I ask because those who 'liked' Danko's comment on Facebook included a trustee and two associates of the New Nicotine Alliance UK, plus Martin Dockrell, an anti-tobacco campaigner formerly employed by ASH who now works for Public Health England.

Whilst I admire and respect a lot of the work the NNA has done, I couldn't help feeling a bit nauseous when I read Danko's comment because it's hard to swallow if you believe that freedom of choice should apply to all consumers, including those who enjoy smoking tobacco and don't want to quit.

The NNA's refusal, when given the opportunity, to condemn hospital smoking bans – which is one of the cruellest examples of the genre because it targets the weak, the elderly and the infirm – is pretty sickening too.

Their policy of refusing to comment on smoking-related issues may be understandable and politically expedient now, but have they never heard of the slippery slope? Apparently not. Then again, check out their trustees and associates and see how many have links with tobacco control and public health.

What is becoming clear is that relatively few advocates of vaping are genuine champions of choice (as I know it) and those that are are slowly being sidelined in favour of activists like Attila Danko who wants to "help make smoking obsolete".

Last week in London Forest hosted a talk by Dr Neil McKeganey, director of the Centre for Substance Use Research in Glasgow and lead author of 'The Pleasure of Smoking: The Views of Confirmed Smokers'.

A few months ago Neil told me he had been criticised for conducting the study which was funded – very transparently – by Forest. I wasn't surprised. What did surprise me, a little, was that vapers were prominent among the dissenting voices.

Neil was told he would "lose credibility" if he worked with Forest. Affable man that he is, he replied that he had "no credibility to lose"!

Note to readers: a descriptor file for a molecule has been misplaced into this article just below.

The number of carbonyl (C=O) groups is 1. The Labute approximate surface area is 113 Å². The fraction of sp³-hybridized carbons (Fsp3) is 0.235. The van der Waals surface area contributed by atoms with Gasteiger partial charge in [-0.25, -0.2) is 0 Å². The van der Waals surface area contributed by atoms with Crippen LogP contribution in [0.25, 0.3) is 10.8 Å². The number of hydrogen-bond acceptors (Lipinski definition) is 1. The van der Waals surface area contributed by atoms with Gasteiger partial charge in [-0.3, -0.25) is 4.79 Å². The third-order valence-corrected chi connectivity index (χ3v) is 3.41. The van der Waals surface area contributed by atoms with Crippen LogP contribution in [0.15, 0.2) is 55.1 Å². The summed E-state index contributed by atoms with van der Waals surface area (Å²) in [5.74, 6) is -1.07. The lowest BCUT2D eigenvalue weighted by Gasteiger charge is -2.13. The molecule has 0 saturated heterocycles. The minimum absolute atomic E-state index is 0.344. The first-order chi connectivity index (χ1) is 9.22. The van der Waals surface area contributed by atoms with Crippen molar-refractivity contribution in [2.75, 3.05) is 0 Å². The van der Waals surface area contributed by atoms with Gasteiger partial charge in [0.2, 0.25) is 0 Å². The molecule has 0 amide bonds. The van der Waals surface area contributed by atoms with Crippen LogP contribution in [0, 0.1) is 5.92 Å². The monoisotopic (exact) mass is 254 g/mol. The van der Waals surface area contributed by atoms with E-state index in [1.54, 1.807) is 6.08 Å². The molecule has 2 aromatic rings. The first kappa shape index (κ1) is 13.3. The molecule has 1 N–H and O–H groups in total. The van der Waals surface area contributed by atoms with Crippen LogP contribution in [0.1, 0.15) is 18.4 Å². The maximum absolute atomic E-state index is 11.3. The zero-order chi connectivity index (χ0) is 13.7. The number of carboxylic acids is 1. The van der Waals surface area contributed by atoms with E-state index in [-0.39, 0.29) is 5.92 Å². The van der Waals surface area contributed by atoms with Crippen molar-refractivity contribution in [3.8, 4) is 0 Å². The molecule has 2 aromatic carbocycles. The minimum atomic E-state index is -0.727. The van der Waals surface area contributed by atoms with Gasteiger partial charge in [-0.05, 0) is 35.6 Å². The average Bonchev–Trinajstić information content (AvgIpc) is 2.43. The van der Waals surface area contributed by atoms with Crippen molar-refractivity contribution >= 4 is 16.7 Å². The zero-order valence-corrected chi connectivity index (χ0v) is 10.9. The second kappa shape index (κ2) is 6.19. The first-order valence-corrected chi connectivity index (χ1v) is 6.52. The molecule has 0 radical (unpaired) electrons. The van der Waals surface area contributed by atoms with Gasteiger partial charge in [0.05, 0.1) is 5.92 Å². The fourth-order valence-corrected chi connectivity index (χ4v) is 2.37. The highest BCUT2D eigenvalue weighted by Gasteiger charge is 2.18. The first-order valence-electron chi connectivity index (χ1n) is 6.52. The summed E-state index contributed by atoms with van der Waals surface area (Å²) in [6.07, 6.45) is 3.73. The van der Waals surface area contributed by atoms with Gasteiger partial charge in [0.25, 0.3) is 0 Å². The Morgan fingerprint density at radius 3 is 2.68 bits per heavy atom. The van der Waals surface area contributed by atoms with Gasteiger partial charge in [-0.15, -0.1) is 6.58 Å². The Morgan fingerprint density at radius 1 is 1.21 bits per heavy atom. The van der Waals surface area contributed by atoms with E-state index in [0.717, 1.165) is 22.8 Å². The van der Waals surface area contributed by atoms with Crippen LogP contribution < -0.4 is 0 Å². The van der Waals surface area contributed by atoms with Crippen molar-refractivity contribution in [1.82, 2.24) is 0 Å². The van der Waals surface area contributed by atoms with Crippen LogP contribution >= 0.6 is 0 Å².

I kept the information to myself but Neil mentioned it again at last week's event so I guess he's happy for it to be public knowledge. According to Dick Puddlecote:

I learned that he had received condemnation about embarking on [the report] from academics - which you'd expect, of course - but also from some vapers, which was disappointing. He was refreshingly unfazed, though, saying that the people criticising were "unimportant" and that if he was receiving criticism he felt that he was doing a good job.

As it happens the balloon debate that followed Neil's talk featured advocates for six nicotine 'devices' – pipe, cigar, cigarette, snus, heated tobacco and e-cigarette.

The subject of this light-hearted event was 'The Most Pleasurable Nicotine Delivery Device in the World' and the winner – surprise, surprise – was the cigarette.

Frankly, I didn't care which product won. The point was, all these products are pleasurable to someone. Some have mass appeal, others are more niche, but consumer choice is paramount.

I don't care if you smoke, vape, use snus or don't consume any nicotine product. That's your decision and I'll defend your freedom to choose all day long.

Unfortunately it's clear that many advocates of vaping, like tobacco control, support choice but only on terms that will benefit one group of consumers while discriminating against another.

Finally, let me demonstrate how the tobacco control industry is actively embracing e-cigarettes in its quest to force smokers to quit.

On Monday I was on BBC Three Counties radio discussing Public Health England's plan for a "tobacco free NHS". Also on the programme was Amanda Sandford of ASH.

In response to my argument that smoking is a comfort to many people, especially in a stressful environment like a hospital, Amanda argued that people didn't have to smoke because alternative nicotine products, including e-cigarettes and NRT, are available in hospitals.